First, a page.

Friday 20 June 2014, 16:20
The expectations and excitement levels among our research and learning team here at BBC Media Action were high. The largest single study using a randomised control trial (RCT) to investigate media impact has published midline results online last month. Had the company behind the trial, Development Media International, cracked the Holy Grail and isolated the impact of media on behaviour change? Could these results from their trial in Burkino Faso begin to answer the questions of attribution which trouble the impact evaluation of health communications while resonating through the halls of our donors? Our team couldn’t wait to jump into the detail of the data and explore the initial results.
But while DMI’s conclusion of the findings is exciting – that this is “the first randomised controlled trial to demonstrate that mass media can cause behaviour change”– their three-page report and one-page summary left us wanting more.
While neatly summarised for a policy level audience, we couldn’t help but ask, where are the technical appendices, where is the data, where are the standard errors and, ultimately, what does all this mean for us as a sector? This is why we contacted DMI and their research partners at the London School of Hygiene and Tropical Medicine. We are pleased to learn a more detailed technical report is being finalised and to be published in the upcoming months.
A rare condition for a unique study
In DMI’s film about the study, they state that there are few countries and media environments around the world that would provide the necessary conditions for this type of study. A principal issue is ‘contamination’, where some people who are not supposed to hear the broadcast (the ‘control group’) are, in fact, exposed to it.
The limited number of suitable countries to work in is in keeping with findings on impact evaluation approaches in health communication from scholars in the sector, such as Jane Bertrand and Robert Hornik. They have underscored the need for alternative study designs to randomised trials as the optimal means of evaluating full coverage mass-media programming. It is largely seen not to be viable to assign subjects randomly to treatment groups when the intervention consists of a full coverage campaign aiming to reach the largest possible audience.
This highlights the uniqueness of their Burkino Faso study and why the results – positive or negative –have such potentially large implications for our sector’s evidence base.
Up until now, the media for development sector has focused on less robust evaluation methods to explore how mass media contributes to improved knowledge and behaviour. And while all evaluations, qualitative and quantitative, build towards a more informed answer, the Burkina Faso trial is pushing the envelope by applying an, in our sector, untried research methodology that should give us more conclusive results.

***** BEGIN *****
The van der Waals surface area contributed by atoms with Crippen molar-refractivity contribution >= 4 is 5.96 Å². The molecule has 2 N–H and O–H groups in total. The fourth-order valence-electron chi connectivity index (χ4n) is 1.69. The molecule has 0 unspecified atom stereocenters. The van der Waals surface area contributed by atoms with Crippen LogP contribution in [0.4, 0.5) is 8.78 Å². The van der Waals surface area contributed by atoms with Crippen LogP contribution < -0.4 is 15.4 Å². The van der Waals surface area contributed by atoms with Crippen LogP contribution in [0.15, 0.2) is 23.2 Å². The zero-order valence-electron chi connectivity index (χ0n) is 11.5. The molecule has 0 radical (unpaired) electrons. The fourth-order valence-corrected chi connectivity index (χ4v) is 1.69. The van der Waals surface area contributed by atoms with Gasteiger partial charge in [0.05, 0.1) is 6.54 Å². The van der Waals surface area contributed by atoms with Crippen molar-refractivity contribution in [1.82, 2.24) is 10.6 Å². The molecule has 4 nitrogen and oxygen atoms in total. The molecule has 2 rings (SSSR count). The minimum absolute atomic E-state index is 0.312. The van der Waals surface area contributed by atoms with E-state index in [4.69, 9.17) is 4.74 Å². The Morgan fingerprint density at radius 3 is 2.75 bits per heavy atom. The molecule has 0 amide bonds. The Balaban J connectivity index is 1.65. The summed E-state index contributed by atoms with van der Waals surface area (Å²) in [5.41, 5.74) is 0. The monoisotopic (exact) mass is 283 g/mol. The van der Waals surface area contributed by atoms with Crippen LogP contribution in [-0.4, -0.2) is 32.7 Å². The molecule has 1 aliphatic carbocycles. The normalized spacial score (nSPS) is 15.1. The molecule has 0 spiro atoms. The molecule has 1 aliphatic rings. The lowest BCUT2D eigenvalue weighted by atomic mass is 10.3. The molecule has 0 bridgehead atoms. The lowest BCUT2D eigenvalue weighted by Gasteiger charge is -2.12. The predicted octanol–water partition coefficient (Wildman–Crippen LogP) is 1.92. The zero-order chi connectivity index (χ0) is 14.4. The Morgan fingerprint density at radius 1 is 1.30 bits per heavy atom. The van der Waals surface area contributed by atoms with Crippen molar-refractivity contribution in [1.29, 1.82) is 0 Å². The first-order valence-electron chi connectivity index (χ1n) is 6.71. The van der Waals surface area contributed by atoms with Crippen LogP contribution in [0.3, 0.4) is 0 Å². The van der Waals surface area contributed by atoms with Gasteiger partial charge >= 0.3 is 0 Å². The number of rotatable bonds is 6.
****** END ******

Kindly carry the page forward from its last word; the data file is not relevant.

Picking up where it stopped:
But to be able to learn the most from DMI’s trial in Burkina Faso and interpret its results correctly, it is vital we get more information on the following aspects, which we hope would be addressed in the upcoming publication.
Theory of change
An important issue where we would like to gain more insight is the Theory of Change that underlies DMI’s intervention in Burkino Faso.
How are their short, high-intensity broadcasts expected to impact behaviour, and more importantly lower child mortality rates?
From the list of outcomes targeted it appears that the trial focused on curative, one-off behaviours and less on those that are underpinned by social norms. People will have more incentive to alter their behaviour if their child is sick, but will be less inclined to change if they feel their family or community would disapprove.
It would also be interesting to learn more about the quality and nature of the programmes: how similar or different are they, what are the editorial values, has any assessment of quality been done? Knowing the Theory of Change and relevant programme information would help us to look beyond the results and understand not only if we see impact, but why.
Similar questions apply to the presented dose response results. ‘Dose response’ refers to the period of time each message was broadcasted and the possible relation this has with behaviour outcomes, ie do behaviours that aired for more weeks show more change?
Only a selection of outcomes is taken to present the effect of dose response and a diverse set at that. This affects the interpretability of the results.